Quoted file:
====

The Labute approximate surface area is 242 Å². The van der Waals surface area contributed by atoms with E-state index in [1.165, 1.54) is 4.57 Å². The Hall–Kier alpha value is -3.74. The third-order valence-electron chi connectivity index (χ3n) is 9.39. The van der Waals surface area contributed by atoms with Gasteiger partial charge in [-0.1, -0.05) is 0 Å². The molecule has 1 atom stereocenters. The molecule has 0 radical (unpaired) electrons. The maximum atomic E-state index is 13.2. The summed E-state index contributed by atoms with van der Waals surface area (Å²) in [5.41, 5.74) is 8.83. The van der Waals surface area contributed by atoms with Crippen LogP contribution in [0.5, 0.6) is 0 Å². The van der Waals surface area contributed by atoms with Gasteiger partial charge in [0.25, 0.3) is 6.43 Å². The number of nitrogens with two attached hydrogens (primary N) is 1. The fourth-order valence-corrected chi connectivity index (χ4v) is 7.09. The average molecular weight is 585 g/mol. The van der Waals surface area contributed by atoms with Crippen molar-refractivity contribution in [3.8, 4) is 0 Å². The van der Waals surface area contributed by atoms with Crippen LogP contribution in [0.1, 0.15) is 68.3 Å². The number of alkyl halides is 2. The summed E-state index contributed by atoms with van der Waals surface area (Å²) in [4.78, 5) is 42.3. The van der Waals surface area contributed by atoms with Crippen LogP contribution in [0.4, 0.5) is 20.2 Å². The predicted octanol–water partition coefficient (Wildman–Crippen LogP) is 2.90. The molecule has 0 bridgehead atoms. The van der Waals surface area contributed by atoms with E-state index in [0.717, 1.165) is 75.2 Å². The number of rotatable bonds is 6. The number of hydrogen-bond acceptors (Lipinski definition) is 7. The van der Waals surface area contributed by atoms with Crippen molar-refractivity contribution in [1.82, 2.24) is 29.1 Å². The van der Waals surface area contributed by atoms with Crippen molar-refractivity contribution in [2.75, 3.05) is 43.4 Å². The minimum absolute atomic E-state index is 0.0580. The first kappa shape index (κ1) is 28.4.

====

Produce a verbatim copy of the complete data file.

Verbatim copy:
The Labute approximate surface area is 242 Å². The van der Waals surface area contributed by atoms with E-state index in [1.165, 1.54) is 4.57 Å². The Hall–Kier alpha value is -3.74. The third-order valence-electron chi connectivity index (χ3n) is 9.39. The van der Waals surface area contributed by atoms with Gasteiger partial charge in [-0.1, -0.05) is 0 Å². The molecule has 1 atom stereocenters. The molecule has 0 radical (unpaired) electrons. The maximum atomic E-state index is 13.2. The summed E-state index contributed by atoms with van der Waals surface area (Å²) in [5.41, 5.74) is 8.83. The van der Waals surface area contributed by atoms with Crippen LogP contribution in [0.5, 0.6) is 0 Å². The van der Waals surface area contributed by atoms with Gasteiger partial charge in [0.25, 0.3) is 6.43 Å². The number of nitrogens with two attached hydrogens (primary N) is 1. The fourth-order valence-corrected chi connectivity index (χ4v) is 7.09. The average molecular weight is 585 g/mol. The van der Waals surface area contributed by atoms with Crippen molar-refractivity contribution in [3.8, 4) is 0 Å². The van der Waals surface area contributed by atoms with Crippen LogP contribution in [0.1, 0.15) is 68.3 Å². The number of alkyl halides is 2. The summed E-state index contributed by atoms with van der Waals surface area (Å²) in [4.78, 5) is 42.3. The van der Waals surface area contributed by atoms with Crippen LogP contribution in [0.4, 0.5) is 20.2 Å². The predicted octanol–water partition coefficient (Wildman–Crippen LogP) is 2.90. The molecule has 0 bridgehead atoms. The van der Waals surface area contributed by atoms with E-state index in [0.717, 1.165) is 75.2 Å². The number of rotatable bonds is 6. The number of hydrogen-bond acceptors (Lipinski definition) is 7. The van der Waals surface area contributed by atoms with Crippen molar-refractivity contribution in [1.82, 2.24) is 29.1 Å². The van der Waals surface area contributed by atoms with Crippen molar-refractivity contribution in [2.75, 3.05) is 43.4 Å². The minimum absolute atomic E-state index is 0.0580. The first kappa shape index (κ1) is 28.4.